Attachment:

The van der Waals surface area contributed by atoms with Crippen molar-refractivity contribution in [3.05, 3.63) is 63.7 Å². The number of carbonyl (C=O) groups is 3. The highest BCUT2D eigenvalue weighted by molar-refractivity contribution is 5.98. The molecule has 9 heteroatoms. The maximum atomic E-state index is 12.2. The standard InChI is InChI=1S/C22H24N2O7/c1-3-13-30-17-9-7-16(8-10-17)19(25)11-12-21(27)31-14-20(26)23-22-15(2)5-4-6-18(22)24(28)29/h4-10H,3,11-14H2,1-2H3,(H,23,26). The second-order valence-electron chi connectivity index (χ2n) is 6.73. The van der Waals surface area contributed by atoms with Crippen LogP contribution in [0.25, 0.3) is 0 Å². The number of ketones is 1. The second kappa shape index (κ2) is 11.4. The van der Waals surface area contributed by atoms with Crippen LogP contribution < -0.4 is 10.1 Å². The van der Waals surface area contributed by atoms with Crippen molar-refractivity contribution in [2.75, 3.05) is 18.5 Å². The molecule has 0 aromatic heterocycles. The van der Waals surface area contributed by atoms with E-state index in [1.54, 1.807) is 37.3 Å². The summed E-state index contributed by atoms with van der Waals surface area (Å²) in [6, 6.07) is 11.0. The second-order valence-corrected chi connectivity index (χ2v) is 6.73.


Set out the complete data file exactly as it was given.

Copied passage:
The van der Waals surface area contributed by atoms with Crippen molar-refractivity contribution in [3.05, 3.63) is 63.7 Å². The number of carbonyl (C=O) groups is 3. The highest BCUT2D eigenvalue weighted by molar-refractivity contribution is 5.98. The molecule has 9 heteroatoms. The maximum atomic E-state index is 12.2. The standard InChI is InChI=1S/C22H24N2O7/c1-3-13-30-17-9-7-16(8-10-17)19(25)11-12-21(27)31-14-20(26)23-22-15(2)5-4-6-18(22)24(28)29/h4-10H,3,11-14H2,1-2H3,(H,23,26). The second-order valence-electron chi connectivity index (χ2n) is 6.73. The van der Waals surface area contributed by atoms with Crippen LogP contribution in [0.25, 0.3) is 0 Å². The number of ketones is 1. The second kappa shape index (κ2) is 11.4. The van der Waals surface area contributed by atoms with Crippen LogP contribution < -0.4 is 10.1 Å². The van der Waals surface area contributed by atoms with Crippen molar-refractivity contribution in [2.75, 3.05) is 18.5 Å². The molecule has 0 aromatic heterocycles. The van der Waals surface area contributed by atoms with E-state index in [1.54, 1.807) is 37.3 Å². The summed E-state index contributed by atoms with van der Waals surface area (Å²) in [6, 6.07) is 11.0. The second-order valence-corrected chi connectivity index (χ2v) is 6.73.